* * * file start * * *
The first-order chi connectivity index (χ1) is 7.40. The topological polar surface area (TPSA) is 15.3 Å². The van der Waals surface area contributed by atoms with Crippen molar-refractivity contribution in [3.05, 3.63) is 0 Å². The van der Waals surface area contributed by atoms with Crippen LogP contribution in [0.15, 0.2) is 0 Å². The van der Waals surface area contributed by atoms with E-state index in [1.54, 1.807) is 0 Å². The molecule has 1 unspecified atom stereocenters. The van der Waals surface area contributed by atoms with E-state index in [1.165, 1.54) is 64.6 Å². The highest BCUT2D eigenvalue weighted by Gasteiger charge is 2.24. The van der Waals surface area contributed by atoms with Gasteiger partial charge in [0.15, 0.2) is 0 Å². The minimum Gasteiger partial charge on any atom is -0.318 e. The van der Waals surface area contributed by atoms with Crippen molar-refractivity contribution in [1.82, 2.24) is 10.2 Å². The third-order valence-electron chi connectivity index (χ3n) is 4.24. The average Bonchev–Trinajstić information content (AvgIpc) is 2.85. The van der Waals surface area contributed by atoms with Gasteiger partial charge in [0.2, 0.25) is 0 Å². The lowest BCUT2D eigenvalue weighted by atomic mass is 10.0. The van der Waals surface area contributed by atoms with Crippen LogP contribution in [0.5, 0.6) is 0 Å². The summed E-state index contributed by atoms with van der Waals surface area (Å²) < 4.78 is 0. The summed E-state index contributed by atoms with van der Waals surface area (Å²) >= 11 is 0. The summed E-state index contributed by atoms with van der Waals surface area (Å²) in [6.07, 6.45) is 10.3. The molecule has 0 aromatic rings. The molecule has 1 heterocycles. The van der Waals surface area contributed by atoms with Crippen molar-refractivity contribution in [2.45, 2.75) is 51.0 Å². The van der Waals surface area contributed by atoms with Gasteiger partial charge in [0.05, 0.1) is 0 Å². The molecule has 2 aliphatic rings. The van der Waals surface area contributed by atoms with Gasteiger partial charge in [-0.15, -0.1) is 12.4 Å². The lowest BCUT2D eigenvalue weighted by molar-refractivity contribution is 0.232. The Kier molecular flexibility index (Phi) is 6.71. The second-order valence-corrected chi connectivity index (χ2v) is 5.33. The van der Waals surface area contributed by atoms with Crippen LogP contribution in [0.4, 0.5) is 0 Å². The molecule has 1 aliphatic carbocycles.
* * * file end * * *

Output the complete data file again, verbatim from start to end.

The first-order chi connectivity index (χ1) is 7.40. The topological polar surface area (TPSA) is 15.3 Å². The van der Waals surface area contributed by atoms with Crippen molar-refractivity contribution in [3.05, 3.63) is 0 Å². The van der Waals surface area contributed by atoms with Crippen LogP contribution in [0.15, 0.2) is 0 Å². The van der Waals surface area contributed by atoms with E-state index in [1.54, 1.807) is 0 Å². The molecule has 1 unspecified atom stereocenters. The van der Waals surface area contributed by atoms with E-state index in [1.165, 1.54) is 64.6 Å². The highest BCUT2D eigenvalue weighted by Gasteiger charge is 2.24. The van der Waals surface area contributed by atoms with Gasteiger partial charge in [0.15, 0.2) is 0 Å². The minimum Gasteiger partial charge on any atom is -0.318 e. The van der Waals surface area contributed by atoms with Crippen molar-refractivity contribution in [1.82, 2.24) is 10.2 Å². The third-order valence-electron chi connectivity index (χ3n) is 4.24. The average Bonchev–Trinajstić information content (AvgIpc) is 2.85. The van der Waals surface area contributed by atoms with Gasteiger partial charge in [0.2, 0.25) is 0 Å². The lowest BCUT2D eigenvalue weighted by atomic mass is 10.0. The van der Waals surface area contributed by atoms with Crippen LogP contribution in [0.5, 0.6) is 0 Å². The summed E-state index contributed by atoms with van der Waals surface area (Å²) < 4.78 is 0. The summed E-state index contributed by atoms with van der Waals surface area (Å²) >= 11 is 0. The summed E-state index contributed by atoms with van der Waals surface area (Å²) in [6.07, 6.45) is 10.3. The molecule has 0 aromatic rings. The molecule has 1 heterocycles. The van der Waals surface area contributed by atoms with Crippen molar-refractivity contribution in [2.45, 2.75) is 51.0 Å². The van der Waals surface area contributed by atoms with Gasteiger partial charge in [0.05, 0.1) is 0 Å². The molecule has 2 aliphatic rings. The van der Waals surface area contributed by atoms with Gasteiger partial charge in [-0.15, -0.1) is 12.4 Å². The lowest BCUT2D eigenvalue weighted by molar-refractivity contribution is 0.232. The Kier molecular flexibility index (Phi) is 6.71. The second-order valence-corrected chi connectivity index (χ2v) is 5.33. The van der Waals surface area contributed by atoms with Crippen LogP contribution in [0.4, 0.5) is 0 Å². The molecule has 1 aliphatic carbocycles.